Do people like us deserve politicians like them?

ALOK PRASANNA writes from Bangalore: Over the years, Indians have yearned for lots of things American. Everything from American money to American education to American movies and sitcoms and not least of all, an American lifestyle.

So it should come as no surprise that the latest fad in India seems to be, of all things, American politicians.

Rajdeep Sardesai wonders “Who will be India’s Obama?

“Captain” Vijayakanth shouts, “I will do an Obama here.

Shashi Tharoor is the latest in the line of commentators who have enviously eyed the pool of candidates running for what has to be the longest and best publicized American Presidential election, and wonders why “we” couldn’t get a Barack Obama, or even a Hillary Clinton as prime ministerial candidate.

Indeed Shashi Tharoor ends with the oft repeated lament, “Why don’t we get the politicians we deserve?” but prefers to blame middle class Indians for not taking to politics for all the good spitting into a cyclone would do.

The problem with that question (and his recommendation) is the word “we”.I say this in relation to the other term used to denote a collective in the first person “us”.

At first blush (and a quick dictionary check), the two English words seem to mean the same (with small differences), but their usage in our political discourse shows that they in fact mean almost opposite things.

For instance, the Constitution of India does not begin as “Us, the people of India”. Nor are community conflicts usually painted as “We v. Them”.

This gives a clue as to what “we” and “us” actually mean in the context of political discourse.

“We”, for instance, when used in the context of the “people of India”, seems to be used in the context of a wide inclusive definition. The people of India, as against just the citizens of India (itself a pretty inclusive definition) is broad, all encompassing and general, trying to do away with the millions of differences between the actual individuals, putting above all else, their identity as Indians.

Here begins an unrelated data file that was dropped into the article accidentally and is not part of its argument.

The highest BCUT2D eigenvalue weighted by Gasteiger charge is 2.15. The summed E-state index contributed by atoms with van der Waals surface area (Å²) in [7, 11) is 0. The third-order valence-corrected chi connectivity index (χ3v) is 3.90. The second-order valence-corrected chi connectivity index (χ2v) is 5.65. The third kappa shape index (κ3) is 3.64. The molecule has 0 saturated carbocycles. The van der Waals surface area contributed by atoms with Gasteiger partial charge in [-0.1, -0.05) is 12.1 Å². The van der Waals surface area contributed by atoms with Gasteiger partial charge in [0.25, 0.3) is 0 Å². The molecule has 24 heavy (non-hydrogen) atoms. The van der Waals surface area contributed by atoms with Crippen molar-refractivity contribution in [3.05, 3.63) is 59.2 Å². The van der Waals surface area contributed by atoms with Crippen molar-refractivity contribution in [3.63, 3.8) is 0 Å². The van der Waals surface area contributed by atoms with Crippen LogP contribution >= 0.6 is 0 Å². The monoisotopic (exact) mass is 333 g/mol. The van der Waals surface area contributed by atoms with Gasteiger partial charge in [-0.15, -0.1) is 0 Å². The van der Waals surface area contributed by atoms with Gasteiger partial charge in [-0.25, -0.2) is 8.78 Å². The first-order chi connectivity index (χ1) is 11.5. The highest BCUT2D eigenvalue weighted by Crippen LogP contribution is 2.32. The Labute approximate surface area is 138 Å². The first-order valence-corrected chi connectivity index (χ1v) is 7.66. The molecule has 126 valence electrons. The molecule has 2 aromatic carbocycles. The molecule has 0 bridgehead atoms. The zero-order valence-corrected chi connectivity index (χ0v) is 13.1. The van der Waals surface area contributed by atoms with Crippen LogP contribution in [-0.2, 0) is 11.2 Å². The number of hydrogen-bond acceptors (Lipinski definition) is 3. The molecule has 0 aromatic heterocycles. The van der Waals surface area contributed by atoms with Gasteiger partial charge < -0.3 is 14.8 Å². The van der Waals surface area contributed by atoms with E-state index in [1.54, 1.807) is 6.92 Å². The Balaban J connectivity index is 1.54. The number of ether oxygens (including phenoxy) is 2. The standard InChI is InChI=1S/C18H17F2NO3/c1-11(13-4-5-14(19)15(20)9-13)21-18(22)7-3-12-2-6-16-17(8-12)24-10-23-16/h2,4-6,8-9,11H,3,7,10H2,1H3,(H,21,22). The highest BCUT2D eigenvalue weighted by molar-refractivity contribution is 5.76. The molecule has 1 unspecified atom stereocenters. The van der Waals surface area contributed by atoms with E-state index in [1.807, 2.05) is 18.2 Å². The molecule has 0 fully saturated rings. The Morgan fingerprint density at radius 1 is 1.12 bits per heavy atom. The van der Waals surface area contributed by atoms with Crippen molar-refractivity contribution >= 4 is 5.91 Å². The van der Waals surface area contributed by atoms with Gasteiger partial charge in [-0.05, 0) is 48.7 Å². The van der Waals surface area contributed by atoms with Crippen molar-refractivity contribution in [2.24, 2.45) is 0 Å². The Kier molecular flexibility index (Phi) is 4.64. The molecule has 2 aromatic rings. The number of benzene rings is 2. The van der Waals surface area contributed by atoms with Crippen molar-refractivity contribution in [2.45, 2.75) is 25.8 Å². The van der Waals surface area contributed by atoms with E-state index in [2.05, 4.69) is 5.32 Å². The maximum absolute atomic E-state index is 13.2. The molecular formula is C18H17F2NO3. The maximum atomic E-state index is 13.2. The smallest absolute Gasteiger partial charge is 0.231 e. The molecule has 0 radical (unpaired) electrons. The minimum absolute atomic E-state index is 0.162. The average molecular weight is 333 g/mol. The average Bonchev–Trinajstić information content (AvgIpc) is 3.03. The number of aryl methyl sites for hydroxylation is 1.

Even the UN Charter (from which the preamble to the Constitution seems to be clearly inspired), begins “We, the peoples of the United Nations” much to the same effect.

Yet, when caste, class and race conflicts are discussed, the phrase almost inevitably invoked is “Us versus Them”. Here, the “us” is narrow, limited and confined to a set group of people with the same inflexible identity. By the very nature of the conflict, a loosely defined “us”, would mean that eventually “them” would become superfluous if there is no difference between “us” and “them”, signifying that there is in fact no conflict at all.

Pretty much all definitions of race and caste, legal or simply societal, have been exclusionary definitions to make sure people don’t forget who exactly the “us” are, and who the “them” are.

Think of all the caste prohibitions that make one lose one’s caste (marriage out of caste, eating “prohibited” foods, drinking from “prohibited”wells, travel across seas), but remember that there is only way to gain membership of one, birth.

But coming back to our earlier question, “Why don’t we get the candidates we deserve?”

The “we” here is definitely the “we” of “we, the people of India”. Yet, if voting patterns in the last 57 years of electoral politics is anything to go by, the question in election time, utmost in the voter’s mind has always seemed to be “Who is the candidate who represents us?”

The “us” here is ethnicity, tribal affiliation, caste, sub-caste, linguistic identity, religion, you-name-it-you-have-it-division in India.

This trend has in fact accentuated as even the national parties field candidates in each constituency based on caste and religious configuration. So much so that a national election in India turns out to be a combination of 500+ local elections where the whole is lesser than the sum of the parts.

So the question “Why don’t we get the candidates we deserve?” is about as relevant to electoral politics in India as say, “Do androids dream of electric sheep?”

The fundamental question still remains, “Who best represents us?”

Depressingly, that answer is the current crop of politicians, H.D. Deve Gowda included.

Photograph: courtesy sneakerobsession